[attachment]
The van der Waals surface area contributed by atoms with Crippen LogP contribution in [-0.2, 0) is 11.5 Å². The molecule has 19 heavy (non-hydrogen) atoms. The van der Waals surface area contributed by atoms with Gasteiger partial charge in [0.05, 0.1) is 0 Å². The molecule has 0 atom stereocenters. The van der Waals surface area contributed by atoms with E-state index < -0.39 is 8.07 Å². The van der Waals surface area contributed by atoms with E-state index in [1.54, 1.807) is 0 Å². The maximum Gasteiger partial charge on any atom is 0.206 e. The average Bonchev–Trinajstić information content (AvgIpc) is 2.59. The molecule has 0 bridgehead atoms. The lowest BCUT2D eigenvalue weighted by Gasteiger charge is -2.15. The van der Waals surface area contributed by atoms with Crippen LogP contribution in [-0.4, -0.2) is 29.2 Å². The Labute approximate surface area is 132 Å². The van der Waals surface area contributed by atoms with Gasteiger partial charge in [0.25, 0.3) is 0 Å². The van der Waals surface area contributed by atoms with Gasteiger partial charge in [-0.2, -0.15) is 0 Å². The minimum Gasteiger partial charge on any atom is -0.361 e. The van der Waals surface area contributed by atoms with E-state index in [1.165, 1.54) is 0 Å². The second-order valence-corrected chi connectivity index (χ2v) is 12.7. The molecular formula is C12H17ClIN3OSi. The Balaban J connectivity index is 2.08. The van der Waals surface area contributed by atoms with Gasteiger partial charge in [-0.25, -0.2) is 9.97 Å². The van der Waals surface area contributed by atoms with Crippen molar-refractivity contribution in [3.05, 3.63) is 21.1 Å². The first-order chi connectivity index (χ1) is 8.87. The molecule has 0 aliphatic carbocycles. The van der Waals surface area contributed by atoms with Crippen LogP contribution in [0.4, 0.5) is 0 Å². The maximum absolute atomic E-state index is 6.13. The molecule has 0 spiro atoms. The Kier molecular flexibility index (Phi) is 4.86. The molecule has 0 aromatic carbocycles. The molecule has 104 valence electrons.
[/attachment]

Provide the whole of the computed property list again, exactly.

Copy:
The van der Waals surface area contributed by atoms with Crippen LogP contribution in [-0.2, 0) is 11.5 Å². The molecule has 19 heavy (non-hydrogen) atoms. The van der Waals surface area contributed by atoms with Gasteiger partial charge in [0.05, 0.1) is 0 Å². The molecule has 0 atom stereocenters. The van der Waals surface area contributed by atoms with E-state index < -0.39 is 8.07 Å². The van der Waals surface area contributed by atoms with E-state index in [1.54, 1.807) is 0 Å². The maximum Gasteiger partial charge on any atom is 0.206 e. The average Bonchev–Trinajstić information content (AvgIpc) is 2.59. The molecule has 0 bridgehead atoms. The lowest BCUT2D eigenvalue weighted by Gasteiger charge is -2.15. The van der Waals surface area contributed by atoms with Crippen LogP contribution in [-0.4, -0.2) is 29.2 Å². The Labute approximate surface area is 132 Å². The van der Waals surface area contributed by atoms with Gasteiger partial charge in [0.25, 0.3) is 0 Å². The van der Waals surface area contributed by atoms with Gasteiger partial charge in [-0.2, -0.15) is 0 Å². The minimum Gasteiger partial charge on any atom is -0.361 e. The van der Waals surface area contributed by atoms with E-state index in [1.165, 1.54) is 0 Å². The second-order valence-corrected chi connectivity index (χ2v) is 12.7. The molecular formula is C12H17ClIN3OSi. The Balaban J connectivity index is 2.08. The van der Waals surface area contributed by atoms with Gasteiger partial charge in [-0.25, -0.2) is 9.97 Å². The van der Waals surface area contributed by atoms with Crippen molar-refractivity contribution in [3.05, 3.63) is 21.1 Å². The first-order chi connectivity index (χ1) is 8.87. The molecule has 0 aliphatic carbocycles. The van der Waals surface area contributed by atoms with Crippen LogP contribution in [0.4, 0.5) is 0 Å². The maximum absolute atomic E-state index is 6.13. The molecule has 0 spiro atoms. The Kier molecular flexibility index (Phi) is 4.86. The molecule has 0 aromatic carbocycles. The molecule has 104 valence electrons.